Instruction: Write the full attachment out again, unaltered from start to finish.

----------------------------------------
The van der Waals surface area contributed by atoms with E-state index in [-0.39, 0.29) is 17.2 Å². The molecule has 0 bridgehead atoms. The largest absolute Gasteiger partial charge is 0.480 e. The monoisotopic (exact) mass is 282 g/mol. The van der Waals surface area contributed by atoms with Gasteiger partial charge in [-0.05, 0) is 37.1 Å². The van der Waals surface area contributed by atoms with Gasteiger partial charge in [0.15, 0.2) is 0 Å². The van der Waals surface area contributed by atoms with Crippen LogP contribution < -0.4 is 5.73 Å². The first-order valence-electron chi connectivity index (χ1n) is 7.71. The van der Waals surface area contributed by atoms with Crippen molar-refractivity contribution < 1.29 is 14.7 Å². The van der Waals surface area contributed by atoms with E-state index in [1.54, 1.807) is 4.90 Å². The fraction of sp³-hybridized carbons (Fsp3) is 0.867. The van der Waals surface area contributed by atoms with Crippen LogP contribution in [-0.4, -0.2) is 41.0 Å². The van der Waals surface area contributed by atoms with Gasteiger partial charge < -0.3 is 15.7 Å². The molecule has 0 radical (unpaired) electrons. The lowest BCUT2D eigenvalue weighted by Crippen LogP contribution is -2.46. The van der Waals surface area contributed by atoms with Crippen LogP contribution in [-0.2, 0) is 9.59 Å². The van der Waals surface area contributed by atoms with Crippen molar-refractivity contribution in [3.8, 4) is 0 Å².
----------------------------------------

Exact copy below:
The van der Waals surface area contributed by atoms with E-state index in [-0.39, 0.29) is 17.2 Å². The molecule has 0 bridgehead atoms. The largest absolute Gasteiger partial charge is 0.480 e. The monoisotopic (exact) mass is 282 g/mol. The van der Waals surface area contributed by atoms with Gasteiger partial charge in [-0.05, 0) is 37.1 Å². The van der Waals surface area contributed by atoms with Gasteiger partial charge in [0.15, 0.2) is 0 Å². The van der Waals surface area contributed by atoms with Crippen LogP contribution < -0.4 is 5.73 Å². The first-order valence-electron chi connectivity index (χ1n) is 7.71. The van der Waals surface area contributed by atoms with Crippen molar-refractivity contribution < 1.29 is 14.7 Å². The van der Waals surface area contributed by atoms with E-state index in [1.54, 1.807) is 4.90 Å². The fraction of sp³-hybridized carbons (Fsp3) is 0.867. The van der Waals surface area contributed by atoms with Crippen LogP contribution in [-0.4, -0.2) is 41.0 Å². The van der Waals surface area contributed by atoms with Gasteiger partial charge < -0.3 is 15.7 Å². The molecule has 0 radical (unpaired) electrons. The lowest BCUT2D eigenvalue weighted by Crippen LogP contribution is -2.46. The van der Waals surface area contributed by atoms with Crippen LogP contribution in [-0.2, 0) is 9.59 Å². The van der Waals surface area contributed by atoms with Crippen molar-refractivity contribution in [3.8, 4) is 0 Å².